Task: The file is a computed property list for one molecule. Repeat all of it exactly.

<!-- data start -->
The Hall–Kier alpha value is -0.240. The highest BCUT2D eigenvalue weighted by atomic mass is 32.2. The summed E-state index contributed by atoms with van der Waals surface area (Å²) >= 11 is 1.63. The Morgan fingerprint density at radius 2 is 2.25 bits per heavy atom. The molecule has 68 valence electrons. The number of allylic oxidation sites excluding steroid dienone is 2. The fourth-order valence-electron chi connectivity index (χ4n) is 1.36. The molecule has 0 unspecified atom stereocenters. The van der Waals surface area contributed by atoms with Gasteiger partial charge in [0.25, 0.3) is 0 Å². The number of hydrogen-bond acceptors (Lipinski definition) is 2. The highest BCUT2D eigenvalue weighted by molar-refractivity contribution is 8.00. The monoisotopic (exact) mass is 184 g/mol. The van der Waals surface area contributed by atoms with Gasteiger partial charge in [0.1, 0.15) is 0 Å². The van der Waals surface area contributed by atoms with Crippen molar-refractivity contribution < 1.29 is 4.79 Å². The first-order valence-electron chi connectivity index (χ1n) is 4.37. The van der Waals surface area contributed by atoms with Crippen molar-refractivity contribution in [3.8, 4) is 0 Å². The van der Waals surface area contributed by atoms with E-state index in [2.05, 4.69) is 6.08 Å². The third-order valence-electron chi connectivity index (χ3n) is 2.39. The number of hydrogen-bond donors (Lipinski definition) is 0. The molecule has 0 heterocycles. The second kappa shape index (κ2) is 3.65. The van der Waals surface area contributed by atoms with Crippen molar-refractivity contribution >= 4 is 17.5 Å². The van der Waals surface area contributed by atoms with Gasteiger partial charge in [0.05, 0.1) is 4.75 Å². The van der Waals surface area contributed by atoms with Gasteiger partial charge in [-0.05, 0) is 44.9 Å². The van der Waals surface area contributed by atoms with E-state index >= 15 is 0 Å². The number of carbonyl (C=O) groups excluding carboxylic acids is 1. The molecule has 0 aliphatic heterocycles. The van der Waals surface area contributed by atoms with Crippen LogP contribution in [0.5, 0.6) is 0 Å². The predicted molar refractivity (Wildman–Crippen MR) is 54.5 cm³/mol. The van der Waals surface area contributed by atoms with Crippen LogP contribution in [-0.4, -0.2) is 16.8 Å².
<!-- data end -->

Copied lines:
The Hall–Kier alpha value is -0.240. The highest BCUT2D eigenvalue weighted by atomic mass is 32.2. The summed E-state index contributed by atoms with van der Waals surface area (Å²) >= 11 is 1.63. The Morgan fingerprint density at radius 2 is 2.25 bits per heavy atom. The molecule has 68 valence electrons. The number of allylic oxidation sites excluding steroid dienone is 2. The fourth-order valence-electron chi connectivity index (χ4n) is 1.36. The molecule has 0 unspecified atom stereocenters. The van der Waals surface area contributed by atoms with Gasteiger partial charge in [0.25, 0.3) is 0 Å². The number of hydrogen-bond acceptors (Lipinski definition) is 2. The highest BCUT2D eigenvalue weighted by molar-refractivity contribution is 8.00. The monoisotopic (exact) mass is 184 g/mol. The van der Waals surface area contributed by atoms with Gasteiger partial charge in [0.1, 0.15) is 0 Å². The van der Waals surface area contributed by atoms with Crippen molar-refractivity contribution < 1.29 is 4.79 Å². The first-order valence-electron chi connectivity index (χ1n) is 4.37. The van der Waals surface area contributed by atoms with Crippen molar-refractivity contribution in [3.8, 4) is 0 Å². The van der Waals surface area contributed by atoms with E-state index in [2.05, 4.69) is 6.08 Å². The third-order valence-electron chi connectivity index (χ3n) is 2.39. The number of hydrogen-bond donors (Lipinski definition) is 0. The molecule has 0 heterocycles. The second kappa shape index (κ2) is 3.65. The van der Waals surface area contributed by atoms with Crippen molar-refractivity contribution >= 4 is 17.5 Å². The van der Waals surface area contributed by atoms with Gasteiger partial charge in [0.05, 0.1) is 4.75 Å². The van der Waals surface area contributed by atoms with Gasteiger partial charge in [-0.05, 0) is 44.9 Å². The van der Waals surface area contributed by atoms with E-state index >= 15 is 0 Å². The number of carbonyl (C=O) groups excluding carboxylic acids is 1. The molecule has 0 aliphatic heterocycles. The van der Waals surface area contributed by atoms with Crippen LogP contribution in [0.5, 0.6) is 0 Å². The predicted molar refractivity (Wildman–Crippen MR) is 54.5 cm³/mol. The van der Waals surface area contributed by atoms with Crippen LogP contribution in [-0.4, -0.2) is 16.8 Å².